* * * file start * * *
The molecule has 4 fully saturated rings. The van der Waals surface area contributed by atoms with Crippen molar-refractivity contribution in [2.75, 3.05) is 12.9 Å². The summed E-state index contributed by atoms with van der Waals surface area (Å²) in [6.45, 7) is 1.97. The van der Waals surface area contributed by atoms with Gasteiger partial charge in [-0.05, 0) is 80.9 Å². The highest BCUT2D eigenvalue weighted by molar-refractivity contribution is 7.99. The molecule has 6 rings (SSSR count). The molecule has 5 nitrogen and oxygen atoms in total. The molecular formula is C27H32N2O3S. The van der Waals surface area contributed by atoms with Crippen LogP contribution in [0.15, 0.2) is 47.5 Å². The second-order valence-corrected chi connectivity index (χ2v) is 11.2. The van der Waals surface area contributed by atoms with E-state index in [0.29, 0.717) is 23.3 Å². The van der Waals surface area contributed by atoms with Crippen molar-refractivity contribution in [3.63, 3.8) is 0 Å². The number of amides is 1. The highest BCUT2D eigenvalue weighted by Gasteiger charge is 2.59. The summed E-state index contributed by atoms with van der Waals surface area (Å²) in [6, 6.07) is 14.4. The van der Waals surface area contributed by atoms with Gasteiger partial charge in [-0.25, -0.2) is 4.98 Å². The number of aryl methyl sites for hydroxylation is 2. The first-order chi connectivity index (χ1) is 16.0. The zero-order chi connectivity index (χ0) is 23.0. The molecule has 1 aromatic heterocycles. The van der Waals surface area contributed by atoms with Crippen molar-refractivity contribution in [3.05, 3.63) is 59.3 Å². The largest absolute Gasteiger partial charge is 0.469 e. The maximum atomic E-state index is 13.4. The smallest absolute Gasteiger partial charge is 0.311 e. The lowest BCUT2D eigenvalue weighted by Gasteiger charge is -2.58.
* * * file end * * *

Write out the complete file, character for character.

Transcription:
The molecule has 4 fully saturated rings. The van der Waals surface area contributed by atoms with Crippen molar-refractivity contribution in [2.75, 3.05) is 12.9 Å². The summed E-state index contributed by atoms with van der Waals surface area (Å²) in [6.45, 7) is 1.97. The van der Waals surface area contributed by atoms with Gasteiger partial charge in [-0.05, 0) is 80.9 Å². The highest BCUT2D eigenvalue weighted by molar-refractivity contribution is 7.99. The molecule has 6 rings (SSSR count). The molecule has 5 nitrogen and oxygen atoms in total. The molecular formula is C27H32N2O3S. The van der Waals surface area contributed by atoms with Crippen LogP contribution in [0.15, 0.2) is 47.5 Å². The second-order valence-corrected chi connectivity index (χ2v) is 11.2. The van der Waals surface area contributed by atoms with E-state index in [0.29, 0.717) is 23.3 Å². The van der Waals surface area contributed by atoms with Crippen molar-refractivity contribution in [3.63, 3.8) is 0 Å². The number of amides is 1. The highest BCUT2D eigenvalue weighted by Gasteiger charge is 2.59. The summed E-state index contributed by atoms with van der Waals surface area (Å²) in [6, 6.07) is 14.4. The van der Waals surface area contributed by atoms with Gasteiger partial charge in [-0.25, -0.2) is 4.98 Å². The number of aryl methyl sites for hydroxylation is 2. The first-order chi connectivity index (χ1) is 16.0. The zero-order chi connectivity index (χ0) is 23.0. The molecule has 1 aromatic heterocycles. The van der Waals surface area contributed by atoms with Crippen molar-refractivity contribution in [3.05, 3.63) is 59.3 Å². The largest absolute Gasteiger partial charge is 0.469 e. The maximum atomic E-state index is 13.4. The smallest absolute Gasteiger partial charge is 0.311 e. The lowest BCUT2D eigenvalue weighted by Gasteiger charge is -2.58.